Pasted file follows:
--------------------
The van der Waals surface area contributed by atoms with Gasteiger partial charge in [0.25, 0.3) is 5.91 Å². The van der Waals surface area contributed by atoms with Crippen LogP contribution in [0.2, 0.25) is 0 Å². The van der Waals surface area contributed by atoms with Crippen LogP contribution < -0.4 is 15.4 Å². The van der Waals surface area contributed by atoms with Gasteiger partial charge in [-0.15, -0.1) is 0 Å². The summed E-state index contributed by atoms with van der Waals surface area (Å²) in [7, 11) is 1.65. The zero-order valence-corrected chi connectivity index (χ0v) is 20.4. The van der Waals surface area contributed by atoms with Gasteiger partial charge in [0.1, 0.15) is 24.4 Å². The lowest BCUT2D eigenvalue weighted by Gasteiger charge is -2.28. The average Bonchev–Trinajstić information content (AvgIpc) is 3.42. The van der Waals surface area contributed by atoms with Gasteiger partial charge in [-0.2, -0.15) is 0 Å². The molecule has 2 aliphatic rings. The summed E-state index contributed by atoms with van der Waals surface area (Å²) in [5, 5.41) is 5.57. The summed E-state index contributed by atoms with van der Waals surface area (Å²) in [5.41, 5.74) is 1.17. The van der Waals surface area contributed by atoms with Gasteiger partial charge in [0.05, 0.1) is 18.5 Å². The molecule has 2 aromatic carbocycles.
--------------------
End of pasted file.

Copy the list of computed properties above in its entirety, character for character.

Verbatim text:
The van der Waals surface area contributed by atoms with Gasteiger partial charge in [0.25, 0.3) is 5.91 Å². The van der Waals surface area contributed by atoms with Crippen LogP contribution in [0.2, 0.25) is 0 Å². The van der Waals surface area contributed by atoms with Crippen LogP contribution < -0.4 is 15.4 Å². The van der Waals surface area contributed by atoms with Gasteiger partial charge in [-0.15, -0.1) is 0 Å². The summed E-state index contributed by atoms with van der Waals surface area (Å²) in [7, 11) is 1.65. The zero-order valence-corrected chi connectivity index (χ0v) is 20.4. The van der Waals surface area contributed by atoms with Gasteiger partial charge in [0.1, 0.15) is 24.4 Å². The lowest BCUT2D eigenvalue weighted by Gasteiger charge is -2.28. The average Bonchev–Trinajstić information content (AvgIpc) is 3.42. The van der Waals surface area contributed by atoms with Gasteiger partial charge in [-0.2, -0.15) is 0 Å². The molecule has 2 aliphatic rings. The summed E-state index contributed by atoms with van der Waals surface area (Å²) in [5, 5.41) is 5.57. The summed E-state index contributed by atoms with van der Waals surface area (Å²) in [5.41, 5.74) is 1.17. The van der Waals surface area contributed by atoms with Gasteiger partial charge in [0.05, 0.1) is 18.5 Å². The molecule has 2 aromatic carbocycles.